Following the success of last year’s partnership, ELRIG have again teamed up with the British Pharmacological Society (BPS) at the upcoming Drug Discovery 2019 conference in Liverpool, UK. The BPS is running a special symposium at the conference focused on the importance of targeting ion channels for drug discovery. As a unique platform to foster the discovery of new ion channel targets, the symposium will feature talks from various experts working at the forefront of this field. The line-up includes Dr Marc Rogers, Chief Scientific Officer at Metrion Biosciences, a UK-based specialist CRO offering ion channel focused drug discovery services. Marc has spent the last three decades researching ion channels within both academia and industry environments. Marc has some intriguing insights into this promising field of drug discovery, which he shares below ahead of his talk at Drug Discovery 2019.
Register for Drug Discovery 2019: ‘Looking Back to the Future’, 5-6 November 2019
Q: What’s motivated you to focus your entire career on ion channel research?
A: It all started when I was an undergraduate in New Zealand doing my physiology degree. I attended a lecture on neuronal excitability and performed some hands-on animal experiments (back in the day before the 3Rs came into effect). From that point, the light bulb in my brain went on and has stayed on for the past 35 years!
I’ve worked all over the world (Australia, New Zealand, the US and now the UK) but my motivation has largely remained unchanged. I’m fundamentally driven by science, as well as my fascination with how ion channels work and what effects they have on cell function. As I’ve spent the last 15 years in industry, my work is now more applied than theoretical, but my whole career has focused on studying a range of ion channels and their role in human disease.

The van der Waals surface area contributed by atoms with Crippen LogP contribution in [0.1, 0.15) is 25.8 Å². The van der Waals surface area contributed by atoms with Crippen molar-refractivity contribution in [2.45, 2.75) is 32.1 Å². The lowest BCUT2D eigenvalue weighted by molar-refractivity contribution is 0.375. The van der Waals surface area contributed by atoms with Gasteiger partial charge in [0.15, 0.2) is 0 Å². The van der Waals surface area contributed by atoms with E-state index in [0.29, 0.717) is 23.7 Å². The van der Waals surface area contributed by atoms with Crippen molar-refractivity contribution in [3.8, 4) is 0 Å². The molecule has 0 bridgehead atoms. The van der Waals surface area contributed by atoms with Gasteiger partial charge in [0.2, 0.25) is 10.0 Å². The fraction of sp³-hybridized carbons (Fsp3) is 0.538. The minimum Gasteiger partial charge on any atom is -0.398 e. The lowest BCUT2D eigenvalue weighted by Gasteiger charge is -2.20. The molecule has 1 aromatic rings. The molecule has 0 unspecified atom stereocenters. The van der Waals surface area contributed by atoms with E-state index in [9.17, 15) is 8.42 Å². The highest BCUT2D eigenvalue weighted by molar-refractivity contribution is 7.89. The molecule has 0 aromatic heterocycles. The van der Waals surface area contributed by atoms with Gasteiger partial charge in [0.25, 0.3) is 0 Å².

Q: Can you explain why ion channels are important to study for drug discovery?
A: Ion channels facilitate the flow of ions such as sodium, potassium and calcium across cell membranes and are a site of action for neurotransmitters like GABA (gamma-aminobutyric acid). This function underpins crucial processes in a vast array of human cells, tissues, and organs, ranging from nerves in the brain and the peripheral nervous system to hormone-secreting cells in endocrine glands. As they play such a key role in so many physiological processes, ion channels have long been validated prime targets for drug discovery.
In fact, ion channel pharmaceuticals are already a successful drug class. One example is Lyrica (or Pregabalin), which was ranked as high as #17 in the top 200 drugs by US retail sales in 2018. However, there’s still an ongoing challenge to design and develop more potent and selective therapies with fewer side-effects and greater clinical efficacy.
Q: What challenges are being overcome in the search for novel ion channel targets?
A: We’re now able to better identify and validate both existing and new ion channel genes in human disease. This is thanks to the huge databases of patient blood, tissue samples and DNA sequences coupled with long-term demographic and epidemiological data.
Excitingly, we’re already seeing scientists advancing research using this data. If we look at rare diseases, for example, the genotyping of patients is linking genetic mutations with abnormal ion channel function, such as Nav (voltage-gated sodium channels) in erythromelalgia and small fibre neuropathy. Furthermore, in common diseases, SNP (single nucleotide polymorphisms) profiling and GWAS (Genome Wide Association Studies) of large patient databases and epidemiological cohorts are revealing the involvement of a broad range of ion channel genes. One notable example is the use of GWAS to confirm a likely contribution of the TRPM8 ligand-gated ion channel to migraine, which should boost the subsequent development of TRPM8 antagonists to treat chronic pain and migraine.
However, in this pharmacogenomics era, we still face significant challenges in target validation. Although GWAS is a valuable technique, it can only tell you if a genetic variant is associated with a specific trait—it doesn’t reveal the underlying cause. Genetic hits therefore need to be robustly replicated and then functionally validated before committing huge resources to using them in major drug discovery efforts.
Q: What underpins the successful discovery of ion channel ligands and modulators?
A: The design of more useful and effective ion channel ligands and modulators has emerged through structure-based drug design, which combines two recent advances. First, the development of more specific and selective pharmacology (e.g. small molecules, toxins, antibodies) and second, the elucidation of ion channel protein structures through cryogenic electron microscopy (cryo-EM) techniques. With more potent and selective ligands, we can more reliably validate the role of specific ion channels in disease through functional assays and animal models.